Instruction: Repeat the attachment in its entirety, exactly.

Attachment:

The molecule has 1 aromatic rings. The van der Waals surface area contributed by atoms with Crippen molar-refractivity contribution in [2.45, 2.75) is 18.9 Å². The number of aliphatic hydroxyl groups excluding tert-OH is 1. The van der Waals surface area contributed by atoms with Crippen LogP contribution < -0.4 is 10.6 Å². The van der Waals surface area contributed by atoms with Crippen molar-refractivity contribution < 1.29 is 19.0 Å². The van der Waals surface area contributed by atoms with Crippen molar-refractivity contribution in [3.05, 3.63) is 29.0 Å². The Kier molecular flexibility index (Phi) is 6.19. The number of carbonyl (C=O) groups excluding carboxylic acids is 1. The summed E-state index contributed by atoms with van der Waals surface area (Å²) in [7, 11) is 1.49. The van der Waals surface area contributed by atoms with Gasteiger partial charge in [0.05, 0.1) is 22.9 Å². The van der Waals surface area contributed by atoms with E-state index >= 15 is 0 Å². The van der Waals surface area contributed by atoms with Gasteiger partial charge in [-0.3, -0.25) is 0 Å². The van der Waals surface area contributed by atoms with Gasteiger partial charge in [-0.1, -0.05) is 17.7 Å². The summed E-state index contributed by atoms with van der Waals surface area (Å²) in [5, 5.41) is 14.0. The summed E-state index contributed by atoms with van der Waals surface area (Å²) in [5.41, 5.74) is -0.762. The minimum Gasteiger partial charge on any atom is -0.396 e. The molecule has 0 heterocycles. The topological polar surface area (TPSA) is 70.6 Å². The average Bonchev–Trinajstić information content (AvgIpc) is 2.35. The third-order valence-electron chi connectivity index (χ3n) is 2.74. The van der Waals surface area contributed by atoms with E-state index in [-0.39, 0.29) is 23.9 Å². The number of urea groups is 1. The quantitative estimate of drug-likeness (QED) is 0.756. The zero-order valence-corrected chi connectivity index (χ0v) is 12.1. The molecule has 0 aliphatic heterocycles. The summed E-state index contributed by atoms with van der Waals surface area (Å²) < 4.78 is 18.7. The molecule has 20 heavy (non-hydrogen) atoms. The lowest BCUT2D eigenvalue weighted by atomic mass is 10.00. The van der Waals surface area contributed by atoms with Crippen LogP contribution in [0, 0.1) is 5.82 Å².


The molecule has 1 aromatic rings. The van der Waals surface area contributed by atoms with Crippen molar-refractivity contribution in [2.45, 2.75) is 18.9 Å². The number of aliphatic hydroxyl groups excluding tert-OH is 1. The van der Waals surface area contributed by atoms with Crippen LogP contribution < -0.4 is 10.6 Å². The van der Waals surface area contributed by atoms with Crippen molar-refractivity contribution < 1.29 is 19.0 Å². The van der Waals surface area contributed by atoms with Crippen molar-refractivity contribution in [3.05, 3.63) is 29.0 Å². The Kier molecular flexibility index (Phi) is 6.19. The number of carbonyl (C=O) groups excluding carboxylic acids is 1. The summed E-state index contributed by atoms with van der Waals surface area (Å²) in [7, 11) is 1.49. The van der Waals surface area contributed by atoms with Gasteiger partial charge in [0.05, 0.1) is 22.9 Å². The van der Waals surface area contributed by atoms with E-state index >= 15 is 0 Å². The van der Waals surface area contributed by atoms with Gasteiger partial charge in [-0.3, -0.25) is 0 Å². The van der Waals surface area contributed by atoms with Gasteiger partial charge in [-0.1, -0.05) is 17.7 Å². The summed E-state index contributed by atoms with van der Waals surface area (Å²) in [5, 5.41) is 14.0. The summed E-state index contributed by atoms with van der Waals surface area (Å²) in [5.41, 5.74) is -0.762. The minimum Gasteiger partial charge on any atom is -0.396 e. The molecule has 0 heterocycles. The topological polar surface area (TPSA) is 70.6 Å². The average Bonchev–Trinajstić information content (AvgIpc) is 2.35. The third-order valence-electron chi connectivity index (χ3n) is 2.74. The van der Waals surface area contributed by atoms with E-state index in [-0.39, 0.29) is 23.9 Å². The number of urea groups is 1. The quantitative estimate of drug-likeness (QED) is 0.756. The zero-order valence-corrected chi connectivity index (χ0v) is 12.1. The molecule has 0 aliphatic heterocycles. The summed E-state index contributed by atoms with van der Waals surface area (Å²) < 4.78 is 18.7. The molecule has 20 heavy (non-hydrogen) atoms. The lowest BCUT2D eigenvalue weighted by atomic mass is 10.00. The van der Waals surface area contributed by atoms with Crippen LogP contribution in [0, 0.1) is 5.82 Å².